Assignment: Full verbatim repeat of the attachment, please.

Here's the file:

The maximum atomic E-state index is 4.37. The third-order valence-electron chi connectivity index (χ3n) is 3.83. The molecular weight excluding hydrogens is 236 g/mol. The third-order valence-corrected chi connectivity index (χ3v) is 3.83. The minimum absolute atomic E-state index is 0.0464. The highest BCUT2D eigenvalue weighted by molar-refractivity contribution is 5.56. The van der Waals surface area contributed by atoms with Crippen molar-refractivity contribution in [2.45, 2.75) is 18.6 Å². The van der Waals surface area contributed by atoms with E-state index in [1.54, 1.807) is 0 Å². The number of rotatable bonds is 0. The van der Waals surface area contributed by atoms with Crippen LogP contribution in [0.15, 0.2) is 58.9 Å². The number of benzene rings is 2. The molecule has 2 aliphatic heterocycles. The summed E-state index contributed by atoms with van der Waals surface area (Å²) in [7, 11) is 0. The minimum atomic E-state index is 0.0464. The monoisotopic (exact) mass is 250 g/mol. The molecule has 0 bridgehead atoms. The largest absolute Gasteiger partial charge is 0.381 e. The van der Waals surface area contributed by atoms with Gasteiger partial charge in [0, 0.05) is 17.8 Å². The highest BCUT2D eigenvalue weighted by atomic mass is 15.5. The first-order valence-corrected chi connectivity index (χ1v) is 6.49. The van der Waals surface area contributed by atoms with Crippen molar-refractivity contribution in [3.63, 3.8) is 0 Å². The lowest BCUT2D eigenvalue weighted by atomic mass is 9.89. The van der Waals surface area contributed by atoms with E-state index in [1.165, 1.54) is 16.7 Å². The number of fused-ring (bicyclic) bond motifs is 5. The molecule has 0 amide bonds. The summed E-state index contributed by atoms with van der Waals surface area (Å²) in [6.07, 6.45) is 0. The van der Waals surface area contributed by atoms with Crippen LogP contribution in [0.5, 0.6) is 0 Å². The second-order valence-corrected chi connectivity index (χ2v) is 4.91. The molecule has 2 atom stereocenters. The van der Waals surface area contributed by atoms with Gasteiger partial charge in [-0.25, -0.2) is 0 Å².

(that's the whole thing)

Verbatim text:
The maximum atomic E-state index is 4.37. The third-order valence-electron chi connectivity index (χ3n) is 3.83. The molecular weight excluding hydrogens is 236 g/mol. The third-order valence-corrected chi connectivity index (χ3v) is 3.83. The minimum absolute atomic E-state index is 0.0464. The highest BCUT2D eigenvalue weighted by molar-refractivity contribution is 5.56. The van der Waals surface area contributed by atoms with Crippen molar-refractivity contribution in [2.45, 2.75) is 18.6 Å². The van der Waals surface area contributed by atoms with E-state index in [1.54, 1.807) is 0 Å². The number of rotatable bonds is 0. The van der Waals surface area contributed by atoms with Crippen LogP contribution in [0.15, 0.2) is 58.9 Å². The number of benzene rings is 2. The molecule has 2 aliphatic heterocycles. The summed E-state index contributed by atoms with van der Waals surface area (Å²) in [7, 11) is 0. The minimum atomic E-state index is 0.0464. The monoisotopic (exact) mass is 250 g/mol. The molecule has 0 bridgehead atoms. The largest absolute Gasteiger partial charge is 0.381 e. The van der Waals surface area contributed by atoms with Gasteiger partial charge in [0, 0.05) is 17.8 Å². The highest BCUT2D eigenvalue weighted by atomic mass is 15.5. The first-order valence-corrected chi connectivity index (χ1v) is 6.49. The van der Waals surface area contributed by atoms with Crippen molar-refractivity contribution in [3.63, 3.8) is 0 Å². The lowest BCUT2D eigenvalue weighted by atomic mass is 9.89. The van der Waals surface area contributed by atoms with E-state index in [1.165, 1.54) is 16.7 Å². The number of fused-ring (bicyclic) bond motifs is 5. The molecule has 0 amide bonds. The summed E-state index contributed by atoms with van der Waals surface area (Å²) in [6.07, 6.45) is 0. The van der Waals surface area contributed by atoms with Crippen LogP contribution in [0.5, 0.6) is 0 Å². The second-order valence-corrected chi connectivity index (χ2v) is 4.91. The molecule has 2 atom stereocenters. The van der Waals surface area contributed by atoms with Gasteiger partial charge in [-0.25, -0.2) is 0 Å².